Storyboards helped me to tease out my thoughts and helped me to find many details that I didn’t realize at the first. In addition, storyboards also helped me to communicate better with my group members, because it provided a concrete background and situation, thus my group members could understand me better.

Blog Reflection 04 _ nwan5088

Briefly reflect on the lessons learnt from each exercise: a. Reflective listening b. Defamiliarisation of everyday reality c. Experience modelling

For the reflective listening exercise, I felt more comfortable to be a listener than be a speaker. That might because that I was not mindful enough in everyday life, so, I did not have too many words to say when asked. As a listener, I think I was good at digging deeper information from the speaker’s words.

For the defamiliarisation of everyday reality exercise, writing without thinking was a bit challenging and interesting, since I had to be quite mindful when observing videos.

For the experience modelling exercise, I thought it was the most interesting and impressive one, because it offered me an exactly different perspective of a familiar place. I learnt that a designer has to be able to regard situations, needs and problems from different and unfamiliar viewpoints.

Complement your reflections with photographs of the process

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Include a scanned copy of your defamiliarisation forms (public transport)

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Blog Reflection 03 – nwan5088

Describe your experience of creating personas from different users’ perspectives gathered in the interview data. Was there enough commonality between the 4 people interviewed to form a coherent persona? Or did it make more sense to create a second different persona?

Firstly, we collected basic personal information, such as name, age and gender. Then we did an interview with each other, asking questions like what’s your favorite public transport, how often do you take a bus/train/ferry, how do you view those indicators on buses/trains/ferries and so on. After that, we started to analyze real data and summary commonality among us. Lastly, we drew a persona to represent a kind of typical user.

To generate a coherent persona, a 4-people interview sample is not representative enough, because our answers are either totally different or highly consistent.

 

Do you think your final persona(s) was successful in generating empathy with users? What would you change to make it better?

I think our final persona can only generate empathy between designers and users to limited extent, because we just found one common feature (living quite near to university) of two people whose every answer was similar to each other. Next time, if possible, I hope I can have a bigger interviewee group to collect real data for better personas.

Blog Reflection 02 – nwan5088

How did this exercise help you build empathy with prospective users?

This exercise helped me learn to gather information through reading and analyzing answers of a prospective user. We could find out practical user needs from that information. And Affinity Diagram provided an efficient and effective method to distil specific user needs from general data layer upon layer. Moreover, we could understand users’ most desirable things by knowing users’ evaluations of their experiences.

 

How did the clustering of information help you to understand user needs?

The clustering of information provided general cognition of users, allowing me to know about their interests, habits, preferences and needs. By interpreting data, we could tease out unconscious user needs.

 

What was difficult or challenging with the technique? How would you do it better next time?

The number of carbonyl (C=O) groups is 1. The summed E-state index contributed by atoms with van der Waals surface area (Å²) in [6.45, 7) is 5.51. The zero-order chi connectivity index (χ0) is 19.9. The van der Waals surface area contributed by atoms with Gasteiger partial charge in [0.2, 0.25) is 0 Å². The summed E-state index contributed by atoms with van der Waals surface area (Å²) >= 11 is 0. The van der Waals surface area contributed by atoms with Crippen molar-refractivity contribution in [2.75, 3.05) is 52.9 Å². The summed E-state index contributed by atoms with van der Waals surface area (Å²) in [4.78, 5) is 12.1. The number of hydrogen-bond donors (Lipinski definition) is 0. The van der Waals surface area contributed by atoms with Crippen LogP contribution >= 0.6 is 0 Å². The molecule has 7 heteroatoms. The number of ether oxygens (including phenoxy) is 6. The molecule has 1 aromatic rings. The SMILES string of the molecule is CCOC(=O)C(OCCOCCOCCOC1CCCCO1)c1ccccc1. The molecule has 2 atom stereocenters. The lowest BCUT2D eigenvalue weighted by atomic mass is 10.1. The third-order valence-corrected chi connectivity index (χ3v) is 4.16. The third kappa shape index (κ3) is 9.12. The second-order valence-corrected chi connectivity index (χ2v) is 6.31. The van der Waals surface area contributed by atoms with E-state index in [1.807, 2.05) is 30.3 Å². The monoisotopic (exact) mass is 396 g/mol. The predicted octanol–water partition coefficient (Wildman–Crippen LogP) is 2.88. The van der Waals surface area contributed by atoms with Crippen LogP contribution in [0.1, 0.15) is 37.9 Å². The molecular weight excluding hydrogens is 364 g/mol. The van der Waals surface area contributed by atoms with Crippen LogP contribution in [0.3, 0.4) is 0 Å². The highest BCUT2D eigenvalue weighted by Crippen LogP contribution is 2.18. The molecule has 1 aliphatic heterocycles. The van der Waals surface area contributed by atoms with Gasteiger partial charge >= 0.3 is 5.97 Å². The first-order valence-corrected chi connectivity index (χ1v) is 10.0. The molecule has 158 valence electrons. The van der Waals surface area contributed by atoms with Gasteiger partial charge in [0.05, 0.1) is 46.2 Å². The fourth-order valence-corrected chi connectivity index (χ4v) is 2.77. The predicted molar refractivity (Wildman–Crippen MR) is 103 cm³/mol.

Categorizing the initial data (the yellow post-it notes) is the most challenging part, because sometimes it’s just hard to find common denominators behind users’ superficial statements. Next time I will analyze and subdivide interview data more carefully to obtain more accurate user needs.

AffinityDiagram

Blog Reflection 01 -nwan5088

How is this sketchnoting technique different to the traditional note taking?

Traditional note taking mainly uses words and some symbols, and it usually needs to be taken down logically so that the writer can easily recall what the notes mean after a period of time. However, sketchnoting uses more vivid icons, stick figures, symbols and simple and visual drawings. In sketchnoting, words usually play an assistant and explanatory role. Since sketchnoting is often taken down casually and doesn’t require fixed formats, it is more flexible and suitable to record the writer’s instantaneous ideas and more preferable to designers than traditional note taking.

 

How does this visual approach facilitate communication of your ideas? Conversely, how does it prevent it?

For an interaction designer, sketchnoting is an useful tool to record ideas at anytime and anywhere, especially when designers use a portable-sized sketch book. Thus, it allows designers to communicate and share it with others whenever it is needed. Since sketchnoting is vivid by using numerous drawings, people can easily get the writer’s points, and misunderstandings can be reduced through appropriate explanations. Moreover, sketchnoting is also a good way to write down divergent opinions when the writer has a discussion with others, because they can draw or write down their current ideas very closely to the existed contents on the sketch book directly and exchange views.

However, sometimes sketchnoting can also prevent communication when people hold different understandings and explanations towards one and the same icons, symbols or drawings. This situation usually occurs among people who have different cultural backgrounds. Thus, brief and accurate descriptions are vital to sketchnoting.

 

Personal challenges as a sketchnoter.

Personally, because of a lack of drawing skill, my biggest challenge is to use sketchnoting to accurately express my ideas. I found that sometimes I can’t draw what I think specifically, so now my sketchnoting still needs relatively many word descriptions to help express.